Latest Rail News

27.05.15

Over 100 police offers to patrol the Night Tube

More than a hundred police officers will patrol the London Underground network once all-night Tube services start later this year.

Key stations are set to have a permanent presence once the Night Tube starts in September, while mobile teams will travel the lengths of the Northern, Piccadilly, Central, Victoria and Jubilee lines throughout the night, calling at all 144 stations that will be open.

The police officers will be backed up by 13,000 CCTV cameras in tunnels and stations and a network of British Transport Police (BTP) rapid-response vehicles across London that will be in place to attend any incident quickly.

Police community support officers will also be out on the network to assist passengers, and support police officers, as required.

London Underground has also committed to staffing stations at all times.

The plans for Night Tube services have been announced at the same time as new figures that show crime across the Transport for London network is at a record low.

The rate fell by 8.3% in 2014-15 with 2,502 fewer offences and the rate of crime down to seven offences per million passenger journeys.

On the London Underground and Docklands Light Railway (DLR) networks, crime has fallen by a further 12.4% – the ninth consecutive year of reduced crime.

London Overground saw a reduction in crime of 4.9% and on Tramlink services there was a 22.7% reduction.

However while crime overall has fallen, reports of certain types of crime have increased. Reported sexual offences have risen by 34.7% across the network.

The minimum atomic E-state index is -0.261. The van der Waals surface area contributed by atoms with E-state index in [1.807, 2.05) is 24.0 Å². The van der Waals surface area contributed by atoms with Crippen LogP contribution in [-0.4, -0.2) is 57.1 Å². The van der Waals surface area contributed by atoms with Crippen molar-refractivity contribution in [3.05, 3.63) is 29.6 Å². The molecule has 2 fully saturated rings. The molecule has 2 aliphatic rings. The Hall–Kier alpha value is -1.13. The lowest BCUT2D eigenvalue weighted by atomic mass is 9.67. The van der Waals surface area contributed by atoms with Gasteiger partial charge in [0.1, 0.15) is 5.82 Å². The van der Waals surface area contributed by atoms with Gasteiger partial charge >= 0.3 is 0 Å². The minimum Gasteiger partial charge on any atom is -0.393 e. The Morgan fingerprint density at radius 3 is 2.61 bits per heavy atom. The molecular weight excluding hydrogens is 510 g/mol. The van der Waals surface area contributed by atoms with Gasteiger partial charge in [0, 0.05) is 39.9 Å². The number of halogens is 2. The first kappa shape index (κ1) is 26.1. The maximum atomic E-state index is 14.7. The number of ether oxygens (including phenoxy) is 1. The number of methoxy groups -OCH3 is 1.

TfL attributes this to the Project Guardian initiative, which has raised public awareness of unwanted sexual behaviour and encourages victims to report these historically under-reported crimes.

Mike Brown, MD of London Underground, said: “The Night Tube services are set to transform night time journeys for millions of people across London, boosting jobs and helping maintain London’s status as a vibrant and exciting place to live, work and visit. When we introduce all night services on London Underground, the safety and security of our staff and customers will continue to be our top priority.

“As we have seen crime on the network fall by over 12% in the last year, with our network one of the safest in the world, we will continue to work closely with our policing partners, bringing out more than 100 police officers each night to keep people safe and secure as we make this exciting change to London’s metro services.”

Chief constable of the BTP, Paul Crowther OBE, added: “Our role is to ensure that passengers and staff are not only kept safe and secure, but that they feel safe and secure, whatever time of day or night they are travelling on the network.

“With our specialist skills in railway policing and expertise in operating in this unique environment we are prepared for the challenges and opportunities that the Night Tube will bring.

“We have conducted research at comparable night metro services across the globe to inform our approach and we will have additional officers recruited specifically for the Night Tube services, ensuring they are highly visible and at the right place at the right time.”

(Picture by: Ian Nicholson / PA)

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